A Lesson In PMIs: Relative Vs. Absolute

The bid for “decoupling” has never been stronger, and, unfortunately, this time actually represents the weakest case yet for it. According to the mainstream interpretations of the most recent sentiment indicators, the US and European economies appear to be going in the complete opposite directions.

Beset by even more overreactive governments, spurred oppressively forward by an increase in COVID testing, in Europe the second wave of artificial restrictiveness has already arrived sending that system spiraling back into nearly certain re-recession. IHS Markit’s Eurozone PMI indices were appallingly bad in their “flash” assessments of so far in November 2020.

The manufacturing sector held up somewhat better, though dropping three points to 55.4 from 58.4 in October. Services, however, were pummeled by arbitrary interventions (and ongoing weakness); that particular PMI collapsed to just 41.3, down from 46.9 last month.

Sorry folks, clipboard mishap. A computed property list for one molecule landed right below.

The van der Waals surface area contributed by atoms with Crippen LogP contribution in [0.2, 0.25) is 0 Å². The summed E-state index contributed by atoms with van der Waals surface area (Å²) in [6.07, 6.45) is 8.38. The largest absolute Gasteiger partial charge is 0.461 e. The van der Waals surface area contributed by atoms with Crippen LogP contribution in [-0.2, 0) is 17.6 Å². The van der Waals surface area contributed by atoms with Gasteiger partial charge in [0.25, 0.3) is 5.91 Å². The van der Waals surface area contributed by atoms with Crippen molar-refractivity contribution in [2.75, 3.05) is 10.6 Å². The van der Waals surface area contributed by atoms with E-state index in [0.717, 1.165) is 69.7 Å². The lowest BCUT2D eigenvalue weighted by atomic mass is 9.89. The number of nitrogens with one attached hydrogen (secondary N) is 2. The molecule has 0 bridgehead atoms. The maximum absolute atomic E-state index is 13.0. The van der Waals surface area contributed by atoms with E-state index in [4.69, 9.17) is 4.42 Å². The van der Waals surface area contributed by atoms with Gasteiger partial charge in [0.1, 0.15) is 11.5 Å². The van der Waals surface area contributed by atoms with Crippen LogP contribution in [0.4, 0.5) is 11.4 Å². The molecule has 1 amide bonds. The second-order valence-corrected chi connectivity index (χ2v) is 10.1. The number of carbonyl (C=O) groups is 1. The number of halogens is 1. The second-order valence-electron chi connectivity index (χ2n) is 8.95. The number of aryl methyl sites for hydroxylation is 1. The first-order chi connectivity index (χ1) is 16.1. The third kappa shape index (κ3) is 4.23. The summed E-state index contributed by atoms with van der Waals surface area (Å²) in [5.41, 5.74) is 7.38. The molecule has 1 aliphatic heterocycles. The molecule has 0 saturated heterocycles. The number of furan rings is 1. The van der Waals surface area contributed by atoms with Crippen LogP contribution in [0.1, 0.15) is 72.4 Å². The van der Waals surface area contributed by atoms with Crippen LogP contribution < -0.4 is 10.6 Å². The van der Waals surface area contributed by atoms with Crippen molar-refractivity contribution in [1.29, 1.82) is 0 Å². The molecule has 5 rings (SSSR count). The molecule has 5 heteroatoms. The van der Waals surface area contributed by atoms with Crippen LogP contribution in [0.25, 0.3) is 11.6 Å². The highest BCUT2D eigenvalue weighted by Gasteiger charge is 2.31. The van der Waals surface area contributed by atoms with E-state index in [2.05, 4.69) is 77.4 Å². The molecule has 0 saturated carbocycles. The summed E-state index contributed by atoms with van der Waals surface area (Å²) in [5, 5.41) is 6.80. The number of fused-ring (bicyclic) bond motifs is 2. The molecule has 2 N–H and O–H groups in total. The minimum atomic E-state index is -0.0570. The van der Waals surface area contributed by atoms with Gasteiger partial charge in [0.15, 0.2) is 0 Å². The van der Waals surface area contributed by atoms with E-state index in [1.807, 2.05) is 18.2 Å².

Combined, the Eurozone Composite came in an icy 45.1, the first not only below 50 since earlier in the year, way below 50. Uh oh:

Over here in the United States, outwardly the attitude is very different. Who cares about Europe’s retrenchment, they say, in America the economy and its suddenly very important manufacturing sector has rarely been better!

A manufacturing recession, as has appeared from time to time over the last dozen years, these on the downside get written off as nothing more than the curiosities of a small slice of the overall economy. Given the numbers provided by Markit for November 2020 (like those published by the ISM for October), my how quick the manufacturing gets treated as the “real” picture of what must be going on.

It’s nothing like Europe. The flash figures for the US economy from Markit are definitely heading in the opposite direction, pushing up to what appears to be an extreme divergence:

Markit’s picture of US manufacturing hasn’t been this solid in an impressive-sounding 74 months; at 56.7 in November, that’s the highest since (revised) September 2014. The service sector number was nearly as good, at 57.7 the best since March 2015. Combined, the composite index scored 57.9 (somehow greater than both manufacturing and services), equaling its highest month also since March 2015.

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Disclosure: This material has been distributed for informational purposes only. It is the opinion of the author and should not be considered as investment advice or a recommendation of any ...

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